A case study of extended in-flight transmission of SARS-CoV-2 en route to Aotearoa New Zealand
Background: Since the first wave of COVID-19 in March 2020, people returning to New Zealand have been required to undergo managed isolation and quarantine (MIQ) for 14 days with mandatory testing for SARS-CoV-2. As of 20 October, testing in MIQ had identified 215 cases of SARS-CoV-2 from a total of 62,698 arrivals. While the majority of infections were likely obtained in the country of origin prior to departure, there have been possible reports of in-flight transmission.
Methods: Seven people who arrived in New Zealand on the same flight on 29 September tested positive during their stay in MIQ (out of 86 passengers). The seven passengers originated from five different countries before travelling on the same flight from Dubai, United Arab Emirates (UAE) to Auckland, New Zealand. Information about their journeys, disease progression and virus genomic data was used to assess possible points of infection.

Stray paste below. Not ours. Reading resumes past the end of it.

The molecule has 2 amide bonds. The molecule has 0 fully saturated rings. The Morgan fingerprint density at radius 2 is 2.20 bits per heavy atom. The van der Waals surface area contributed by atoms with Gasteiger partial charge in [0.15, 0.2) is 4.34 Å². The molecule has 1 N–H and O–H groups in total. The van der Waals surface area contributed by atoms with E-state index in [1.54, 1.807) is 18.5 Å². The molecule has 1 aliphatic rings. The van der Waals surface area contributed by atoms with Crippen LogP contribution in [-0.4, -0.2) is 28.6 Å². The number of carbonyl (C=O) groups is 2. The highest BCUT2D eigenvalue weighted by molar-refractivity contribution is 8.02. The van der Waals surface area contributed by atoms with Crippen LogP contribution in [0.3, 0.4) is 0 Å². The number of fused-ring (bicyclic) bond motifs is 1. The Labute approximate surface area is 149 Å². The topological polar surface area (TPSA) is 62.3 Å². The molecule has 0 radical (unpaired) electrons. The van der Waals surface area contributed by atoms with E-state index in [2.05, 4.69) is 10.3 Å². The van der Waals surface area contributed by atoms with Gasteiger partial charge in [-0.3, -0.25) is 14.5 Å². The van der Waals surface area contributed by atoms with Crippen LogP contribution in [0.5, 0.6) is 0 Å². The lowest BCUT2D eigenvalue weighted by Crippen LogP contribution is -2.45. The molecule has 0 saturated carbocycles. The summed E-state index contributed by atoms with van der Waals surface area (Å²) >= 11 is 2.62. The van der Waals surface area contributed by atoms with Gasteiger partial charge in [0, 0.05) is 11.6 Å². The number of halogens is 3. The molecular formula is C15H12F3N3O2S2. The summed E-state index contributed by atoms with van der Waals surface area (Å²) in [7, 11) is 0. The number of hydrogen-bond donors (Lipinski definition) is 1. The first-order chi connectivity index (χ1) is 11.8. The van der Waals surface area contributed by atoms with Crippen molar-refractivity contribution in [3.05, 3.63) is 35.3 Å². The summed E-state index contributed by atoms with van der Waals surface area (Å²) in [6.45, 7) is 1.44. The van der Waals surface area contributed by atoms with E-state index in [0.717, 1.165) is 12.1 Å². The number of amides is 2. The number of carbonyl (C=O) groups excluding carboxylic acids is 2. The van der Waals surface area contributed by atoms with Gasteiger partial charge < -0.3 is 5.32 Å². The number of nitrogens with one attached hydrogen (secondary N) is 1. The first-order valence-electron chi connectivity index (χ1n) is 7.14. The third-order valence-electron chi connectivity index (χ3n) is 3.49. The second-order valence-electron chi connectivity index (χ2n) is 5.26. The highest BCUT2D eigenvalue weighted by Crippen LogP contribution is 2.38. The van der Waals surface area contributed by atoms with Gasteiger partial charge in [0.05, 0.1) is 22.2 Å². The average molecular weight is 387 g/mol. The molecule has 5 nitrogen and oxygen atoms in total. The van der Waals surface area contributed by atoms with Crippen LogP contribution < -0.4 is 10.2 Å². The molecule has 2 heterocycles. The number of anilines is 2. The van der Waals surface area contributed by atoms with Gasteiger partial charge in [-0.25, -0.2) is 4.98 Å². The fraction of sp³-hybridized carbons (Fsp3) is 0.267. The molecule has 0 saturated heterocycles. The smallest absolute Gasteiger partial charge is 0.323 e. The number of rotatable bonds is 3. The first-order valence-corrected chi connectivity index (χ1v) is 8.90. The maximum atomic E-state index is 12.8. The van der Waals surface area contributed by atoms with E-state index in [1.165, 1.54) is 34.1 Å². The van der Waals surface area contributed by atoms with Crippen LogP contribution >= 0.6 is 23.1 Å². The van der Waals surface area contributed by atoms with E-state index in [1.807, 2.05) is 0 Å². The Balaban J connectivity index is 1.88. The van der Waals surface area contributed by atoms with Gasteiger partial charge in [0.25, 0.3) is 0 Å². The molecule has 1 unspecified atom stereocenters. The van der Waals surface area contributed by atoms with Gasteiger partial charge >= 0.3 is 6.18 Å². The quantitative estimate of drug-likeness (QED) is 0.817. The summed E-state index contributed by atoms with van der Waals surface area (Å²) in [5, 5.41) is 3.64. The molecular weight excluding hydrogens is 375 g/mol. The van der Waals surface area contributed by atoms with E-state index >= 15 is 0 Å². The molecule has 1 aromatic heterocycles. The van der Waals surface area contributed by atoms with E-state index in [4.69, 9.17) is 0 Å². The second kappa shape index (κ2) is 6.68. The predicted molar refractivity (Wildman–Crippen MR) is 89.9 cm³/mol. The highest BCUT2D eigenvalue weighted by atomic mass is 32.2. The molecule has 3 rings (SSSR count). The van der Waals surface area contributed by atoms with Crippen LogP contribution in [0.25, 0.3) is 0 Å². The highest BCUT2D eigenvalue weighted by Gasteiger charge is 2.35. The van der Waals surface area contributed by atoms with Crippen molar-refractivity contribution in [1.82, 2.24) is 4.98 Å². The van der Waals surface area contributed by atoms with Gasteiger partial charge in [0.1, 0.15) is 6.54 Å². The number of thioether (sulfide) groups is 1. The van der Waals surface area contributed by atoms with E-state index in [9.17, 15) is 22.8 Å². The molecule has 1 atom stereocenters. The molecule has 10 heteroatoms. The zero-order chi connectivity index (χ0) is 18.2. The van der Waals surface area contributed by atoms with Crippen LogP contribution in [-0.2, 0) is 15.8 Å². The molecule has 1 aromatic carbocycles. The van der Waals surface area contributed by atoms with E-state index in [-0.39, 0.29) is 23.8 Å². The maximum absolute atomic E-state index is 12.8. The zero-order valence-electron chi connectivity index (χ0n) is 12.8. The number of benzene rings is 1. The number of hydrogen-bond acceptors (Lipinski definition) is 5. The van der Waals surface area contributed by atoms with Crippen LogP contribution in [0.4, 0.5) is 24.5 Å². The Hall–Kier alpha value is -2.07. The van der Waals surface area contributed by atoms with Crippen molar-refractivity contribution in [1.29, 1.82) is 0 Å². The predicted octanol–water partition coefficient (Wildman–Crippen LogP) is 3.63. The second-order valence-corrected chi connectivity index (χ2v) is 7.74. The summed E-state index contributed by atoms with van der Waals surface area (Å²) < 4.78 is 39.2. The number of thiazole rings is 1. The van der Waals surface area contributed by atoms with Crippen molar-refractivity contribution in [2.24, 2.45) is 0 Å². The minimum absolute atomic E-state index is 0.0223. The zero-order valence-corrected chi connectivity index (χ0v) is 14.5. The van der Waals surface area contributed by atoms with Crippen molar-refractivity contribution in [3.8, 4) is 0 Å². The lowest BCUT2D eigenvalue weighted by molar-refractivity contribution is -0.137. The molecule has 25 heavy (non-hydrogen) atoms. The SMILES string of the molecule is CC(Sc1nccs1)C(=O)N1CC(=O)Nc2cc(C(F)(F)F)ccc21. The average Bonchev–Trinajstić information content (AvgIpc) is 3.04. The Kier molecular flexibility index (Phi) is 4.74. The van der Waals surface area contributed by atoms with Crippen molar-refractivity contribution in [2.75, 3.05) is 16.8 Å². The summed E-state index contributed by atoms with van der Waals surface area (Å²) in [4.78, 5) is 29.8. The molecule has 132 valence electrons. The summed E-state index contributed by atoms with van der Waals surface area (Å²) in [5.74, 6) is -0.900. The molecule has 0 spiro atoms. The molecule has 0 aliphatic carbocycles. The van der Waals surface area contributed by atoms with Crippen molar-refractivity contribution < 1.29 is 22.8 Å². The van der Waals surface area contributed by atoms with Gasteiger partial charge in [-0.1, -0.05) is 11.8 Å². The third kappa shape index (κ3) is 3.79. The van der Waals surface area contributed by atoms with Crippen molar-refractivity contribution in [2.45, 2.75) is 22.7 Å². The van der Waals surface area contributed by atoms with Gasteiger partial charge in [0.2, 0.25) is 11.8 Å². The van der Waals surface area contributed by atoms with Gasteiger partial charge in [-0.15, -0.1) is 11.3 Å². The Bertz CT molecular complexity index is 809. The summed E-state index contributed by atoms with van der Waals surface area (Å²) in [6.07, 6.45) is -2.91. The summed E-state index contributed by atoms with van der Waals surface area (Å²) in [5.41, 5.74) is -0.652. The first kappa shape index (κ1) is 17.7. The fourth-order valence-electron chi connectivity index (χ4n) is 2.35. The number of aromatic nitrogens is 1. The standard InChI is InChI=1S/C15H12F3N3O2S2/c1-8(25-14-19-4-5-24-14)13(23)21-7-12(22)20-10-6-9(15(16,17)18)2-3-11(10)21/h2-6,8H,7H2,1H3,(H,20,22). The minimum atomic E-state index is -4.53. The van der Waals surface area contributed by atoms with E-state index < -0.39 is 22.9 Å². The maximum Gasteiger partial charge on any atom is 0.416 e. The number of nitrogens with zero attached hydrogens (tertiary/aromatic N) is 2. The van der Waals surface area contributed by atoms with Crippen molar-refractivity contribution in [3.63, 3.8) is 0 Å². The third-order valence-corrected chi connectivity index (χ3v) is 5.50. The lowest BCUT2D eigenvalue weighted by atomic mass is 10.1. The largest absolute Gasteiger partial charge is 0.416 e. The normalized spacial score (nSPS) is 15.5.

Findings: All seven SARS-CoV-2 genomes were genetically identical, with the exception of a single mutation in one case, and all genomes had five signature mutations seen in only six other genomes from the >155,000 genomes sequenced globally. Four of these six related genome sequences were from Switzerland, the country of origin of the suspected index case.
Interpretation: By combining information on disease progression, travel dynamics and genomic analysis, we conclude that at least four in-flight transmission events of SARS-CoV-2 likely took place.